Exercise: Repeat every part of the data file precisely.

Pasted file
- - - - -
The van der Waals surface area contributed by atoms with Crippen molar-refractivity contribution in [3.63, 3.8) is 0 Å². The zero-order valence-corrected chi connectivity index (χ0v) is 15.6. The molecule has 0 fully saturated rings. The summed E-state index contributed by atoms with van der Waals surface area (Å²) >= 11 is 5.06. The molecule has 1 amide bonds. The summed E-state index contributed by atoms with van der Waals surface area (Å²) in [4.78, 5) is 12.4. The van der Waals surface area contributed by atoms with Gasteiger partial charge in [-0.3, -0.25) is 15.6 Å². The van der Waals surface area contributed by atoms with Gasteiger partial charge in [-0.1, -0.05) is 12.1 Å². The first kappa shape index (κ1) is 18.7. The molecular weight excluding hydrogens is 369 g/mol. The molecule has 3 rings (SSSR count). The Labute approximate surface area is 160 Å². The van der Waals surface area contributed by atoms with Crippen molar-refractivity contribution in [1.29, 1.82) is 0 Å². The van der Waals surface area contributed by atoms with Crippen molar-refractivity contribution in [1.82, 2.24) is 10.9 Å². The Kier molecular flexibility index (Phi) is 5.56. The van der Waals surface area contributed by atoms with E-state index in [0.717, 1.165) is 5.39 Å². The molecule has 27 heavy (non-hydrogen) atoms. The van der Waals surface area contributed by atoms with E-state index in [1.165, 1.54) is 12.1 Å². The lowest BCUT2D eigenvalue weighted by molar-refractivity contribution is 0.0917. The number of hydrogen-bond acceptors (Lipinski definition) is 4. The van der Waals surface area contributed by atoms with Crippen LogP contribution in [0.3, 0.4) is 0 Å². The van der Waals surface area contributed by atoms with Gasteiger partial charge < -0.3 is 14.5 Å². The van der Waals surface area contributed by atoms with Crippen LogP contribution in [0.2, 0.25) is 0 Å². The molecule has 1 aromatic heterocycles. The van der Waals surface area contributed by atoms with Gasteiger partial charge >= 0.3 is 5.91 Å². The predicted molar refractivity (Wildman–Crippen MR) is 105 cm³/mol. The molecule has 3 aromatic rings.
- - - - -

The van der Waals surface area contributed by atoms with Crippen molar-refractivity contribution in [3.63, 3.8) is 0 Å². The zero-order valence-corrected chi connectivity index (χ0v) is 15.6. The molecule has 0 fully saturated rings. The summed E-state index contributed by atoms with van der Waals surface area (Å²) >= 11 is 5.06. The molecule has 1 amide bonds. The summed E-state index contributed by atoms with van der Waals surface area (Å²) in [4.78, 5) is 12.4. The van der Waals surface area contributed by atoms with Gasteiger partial charge in [-0.3, -0.25) is 15.6 Å². The van der Waals surface area contributed by atoms with Gasteiger partial charge in [-0.1, -0.05) is 12.1 Å². The first kappa shape index (κ1) is 18.7. The molecular weight excluding hydrogens is 369 g/mol. The molecule has 3 rings (SSSR count). The Labute approximate surface area is 160 Å². The van der Waals surface area contributed by atoms with Crippen molar-refractivity contribution in [1.29, 1.82) is 0 Å². The van der Waals surface area contributed by atoms with Crippen molar-refractivity contribution in [1.82, 2.24) is 10.9 Å². The Kier molecular flexibility index (Phi) is 5.56. The van der Waals surface area contributed by atoms with E-state index in [0.717, 1.165) is 5.39 Å². The molecule has 27 heavy (non-hydrogen) atoms. The van der Waals surface area contributed by atoms with E-state index in [1.165, 1.54) is 12.1 Å². The lowest BCUT2D eigenvalue weighted by molar-refractivity contribution is 0.0917. The number of hydrogen-bond acceptors (Lipinski definition) is 4. The van der Waals surface area contributed by atoms with Crippen LogP contribution in [0.3, 0.4) is 0 Å². The van der Waals surface area contributed by atoms with Gasteiger partial charge < -0.3 is 14.5 Å². The van der Waals surface area contributed by atoms with Crippen LogP contribution in [0.2, 0.25) is 0 Å². The molecule has 1 aromatic heterocycles. The van der Waals surface area contributed by atoms with Gasteiger partial charge >= 0.3 is 5.91 Å². The predicted molar refractivity (Wildman–Crippen MR) is 105 cm³/mol. The molecule has 3 aromatic rings.